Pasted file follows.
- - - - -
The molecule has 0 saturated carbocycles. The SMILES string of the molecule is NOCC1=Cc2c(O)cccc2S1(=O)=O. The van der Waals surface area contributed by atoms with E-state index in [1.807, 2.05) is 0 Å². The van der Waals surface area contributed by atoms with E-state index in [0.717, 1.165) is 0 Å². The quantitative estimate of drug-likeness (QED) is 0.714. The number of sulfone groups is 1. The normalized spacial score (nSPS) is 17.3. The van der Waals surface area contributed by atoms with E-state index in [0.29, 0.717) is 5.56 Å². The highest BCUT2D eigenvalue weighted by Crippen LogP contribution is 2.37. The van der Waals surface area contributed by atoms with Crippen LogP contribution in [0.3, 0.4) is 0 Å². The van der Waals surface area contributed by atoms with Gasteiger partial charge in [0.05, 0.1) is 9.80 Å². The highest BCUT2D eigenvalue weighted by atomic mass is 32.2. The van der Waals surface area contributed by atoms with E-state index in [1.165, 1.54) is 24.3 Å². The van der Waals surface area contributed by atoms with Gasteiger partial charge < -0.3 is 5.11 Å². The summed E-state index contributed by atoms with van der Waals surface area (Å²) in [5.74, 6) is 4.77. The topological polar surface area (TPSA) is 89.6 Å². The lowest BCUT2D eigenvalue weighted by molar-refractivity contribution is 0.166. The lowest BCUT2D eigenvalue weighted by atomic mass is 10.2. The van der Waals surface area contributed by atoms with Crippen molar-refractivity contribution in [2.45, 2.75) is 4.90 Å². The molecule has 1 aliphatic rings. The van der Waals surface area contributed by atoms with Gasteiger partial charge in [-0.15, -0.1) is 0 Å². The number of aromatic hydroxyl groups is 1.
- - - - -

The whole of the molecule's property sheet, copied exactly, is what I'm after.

The molecule has 0 saturated carbocycles. The SMILES string of the molecule is NOCC1=Cc2c(O)cccc2S1(=O)=O. The van der Waals surface area contributed by atoms with E-state index in [1.807, 2.05) is 0 Å². The van der Waals surface area contributed by atoms with E-state index in [0.717, 1.165) is 0 Å². The quantitative estimate of drug-likeness (QED) is 0.714. The number of sulfone groups is 1. The normalized spacial score (nSPS) is 17.3. The van der Waals surface area contributed by atoms with E-state index in [0.29, 0.717) is 5.56 Å². The highest BCUT2D eigenvalue weighted by Crippen LogP contribution is 2.37. The van der Waals surface area contributed by atoms with Crippen LogP contribution in [0.3, 0.4) is 0 Å². The van der Waals surface area contributed by atoms with Gasteiger partial charge in [0.05, 0.1) is 9.80 Å². The highest BCUT2D eigenvalue weighted by atomic mass is 32.2. The van der Waals surface area contributed by atoms with E-state index in [1.165, 1.54) is 24.3 Å². The van der Waals surface area contributed by atoms with Gasteiger partial charge < -0.3 is 5.11 Å². The summed E-state index contributed by atoms with van der Waals surface area (Å²) in [5.74, 6) is 4.77. The topological polar surface area (TPSA) is 89.6 Å². The lowest BCUT2D eigenvalue weighted by molar-refractivity contribution is 0.166. The lowest BCUT2D eigenvalue weighted by atomic mass is 10.2. The van der Waals surface area contributed by atoms with Crippen molar-refractivity contribution in [2.45, 2.75) is 4.90 Å². The molecule has 1 aliphatic rings. The van der Waals surface area contributed by atoms with Gasteiger partial charge in [-0.15, -0.1) is 0 Å². The number of aromatic hydroxyl groups is 1.